We’ll give you a brief definition of dental imaging before explaining the software deployment options available to you, common technical features to compare systems by and screenshots to illustrate functionalities.
An oral examination is not enough for care providers to get a true sense of a patient’s dental health. Dentists must be able to see if there are any worrisome conditions that are obstructed from their view, such as hidden tooth decay, impacted/extra teeth, bone loss from gum disease and/or the growth of any abscesses, cysts or tumors.
That’s where imaging technology comes in. It allows professionals to get more clear and comprehensive pictures of teeth, tissue, nerves and bone inside the mouth. These images can then be studied, stored and compared over time to track improvements or identify worsening conditions.
Dental imaging is necessary because it gives dentists a better chance of detecting problem areas early for more accurate diagnoses. It also allows them to better educate patients because they can share the images, point to specific areas of concern and show why it’s important to adhere to treatment recommendations.
Digital Dental Imaging Explained
In the past, dentists’ offices had film-based radiography equipment that required a darkroom to process images. With the dawn of digital dental imaging tools (and their accompanying software systems), many providers have realized the old method is a time-consuming and ineffective way to use practice resources.
Practices that employ digital imaging don’t need a darkroom at all. They can use sensors, pans or intraoral cameras instead. There’s no need for chemical processing, as the images from these devices are immediately generated and accessible via computer.
Here are some of the advantages of digital imaging as described by a study published in the Journal of the American Dental Association (JADA):
Immediate image production
Interactive monitor display with the ability to enhance image features and make direct measurements
Perfect radiographic duplicates for referral purposes
Security mechanisms to identify original images and differentiate them from altered images
The ability to tag information such as a patient identifier, date of exposure and other relevant details
It appears a great deal of practices are already hoping to capitalize on these benefits. In a Software Advice report of dental software buyer trends, we discovered the greatest amount of dental professionals (18 percent) specifically cite imaging device and/or digital sensor integration as their top-requested software functionality.
Top-Requested Dental Software Functionality
This is especially significant because 30 percent of our respondents are not using any kind of software at all to operate their practice. This means that imaging technology is the main purchase driver for many first-time dental software buyers.
Common Functionality of Dental Imaging Solutions
Dental imaging software can be sold either in conjunction with digital sensor equipment or as a stand-alone system that integrates with your existing hardware. In either of these cases, here are some of the most common capabilities among dental imaging systems:
Gives users the ability to highlight, annotate or colorize the image to draw attention to a specific area and write notes about it.
Brightness and contrast can be adjusted to sharpen the image. Magnification tools are also available to zoom in.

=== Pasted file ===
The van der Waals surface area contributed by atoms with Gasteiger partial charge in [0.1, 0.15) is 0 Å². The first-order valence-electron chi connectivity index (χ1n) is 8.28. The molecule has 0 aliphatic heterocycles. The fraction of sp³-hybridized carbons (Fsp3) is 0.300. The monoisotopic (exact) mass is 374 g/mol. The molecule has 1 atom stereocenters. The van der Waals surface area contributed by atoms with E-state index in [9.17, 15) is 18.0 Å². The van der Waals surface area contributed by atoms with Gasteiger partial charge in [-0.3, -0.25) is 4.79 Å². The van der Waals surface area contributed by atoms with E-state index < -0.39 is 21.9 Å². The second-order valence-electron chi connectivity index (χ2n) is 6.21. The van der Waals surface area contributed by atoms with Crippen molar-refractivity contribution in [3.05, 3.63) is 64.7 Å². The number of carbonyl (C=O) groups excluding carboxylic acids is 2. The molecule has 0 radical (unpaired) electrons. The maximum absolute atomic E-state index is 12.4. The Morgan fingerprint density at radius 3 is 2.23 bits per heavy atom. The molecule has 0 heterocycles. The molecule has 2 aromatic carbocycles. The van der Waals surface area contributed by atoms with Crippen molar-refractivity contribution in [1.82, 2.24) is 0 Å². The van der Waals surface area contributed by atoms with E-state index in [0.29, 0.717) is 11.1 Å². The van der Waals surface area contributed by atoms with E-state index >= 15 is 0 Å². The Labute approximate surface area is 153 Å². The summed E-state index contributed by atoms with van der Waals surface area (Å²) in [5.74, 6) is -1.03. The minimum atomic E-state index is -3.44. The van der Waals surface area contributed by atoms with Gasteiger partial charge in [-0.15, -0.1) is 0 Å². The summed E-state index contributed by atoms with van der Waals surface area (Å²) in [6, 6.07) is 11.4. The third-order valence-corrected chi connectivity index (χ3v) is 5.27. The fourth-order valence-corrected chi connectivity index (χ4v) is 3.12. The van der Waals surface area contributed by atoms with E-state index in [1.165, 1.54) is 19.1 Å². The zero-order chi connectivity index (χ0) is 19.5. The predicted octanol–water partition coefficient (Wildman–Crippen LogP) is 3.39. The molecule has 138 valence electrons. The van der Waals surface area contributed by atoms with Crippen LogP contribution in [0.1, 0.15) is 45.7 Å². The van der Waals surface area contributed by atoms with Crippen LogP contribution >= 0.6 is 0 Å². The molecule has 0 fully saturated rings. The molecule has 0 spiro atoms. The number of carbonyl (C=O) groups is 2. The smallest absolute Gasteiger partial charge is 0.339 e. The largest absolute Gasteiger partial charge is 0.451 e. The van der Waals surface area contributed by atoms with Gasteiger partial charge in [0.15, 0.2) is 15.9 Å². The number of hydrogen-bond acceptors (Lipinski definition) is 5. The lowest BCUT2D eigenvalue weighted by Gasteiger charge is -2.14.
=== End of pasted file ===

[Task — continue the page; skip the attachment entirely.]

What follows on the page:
Superimpose two or more tracings to assess growth or any other changes.
Allows providers to show patients what the outcomes of possible treatment plans would look like by superimposing multiple surgical treatment simulations. These visualizations can then be saved to the patient’s chart.
Measures distance between any points on the image in all directions: vertically, horizontally or diagonally.
Image quality meters
Indicates whether an image is overexposed, underexposed or just right.
As we mentioned in the previous section of this buyer’s guide, dental practice owners can purchase imaging software independently or as part of a package deal with the sensor equipment included.
Some sensor brands that include proprietary imaging software don’t integrate with third-party applications. This can lead to problems down the road.
For example, if one of your sensors starts malfunctioning or becomes outdated, you may want to replace it with a different brand of sensor because you find it more affordable or easier to use. But here’s the problem: the new company’s equipment may not be compatible with your existing imaging software, so you’re stuck going back to the original vendor to replace your sensor.
This is why it’s beneficial to buy imaging software that supports hardware from many different manufacturers and allows you to store all the images in one location. You’ll have more freedom to buy the equipment you want without worrying about integration issues.
Another deployment decision you’ll need to make is whether you want to buy best-of-breed imaging software or a dental software suite that has imaging functionalities, as well as other applications, such as practice management and billing.
Even though suites are typically more expensive due to the extra capabilities, many practices find it’s worth the extra expense. An integrated solution allows dentists and their staff to combine all of a patient’s clinical and administrative records in one place, seamlessly switching from their X-rays to their billing information with a few clicks on the same system.
Note: The applications selected in this article are examples to show a feature in context and are not intended as endorsements or recommendations. They have been obtained from sources believed to be reliable at the time of publication.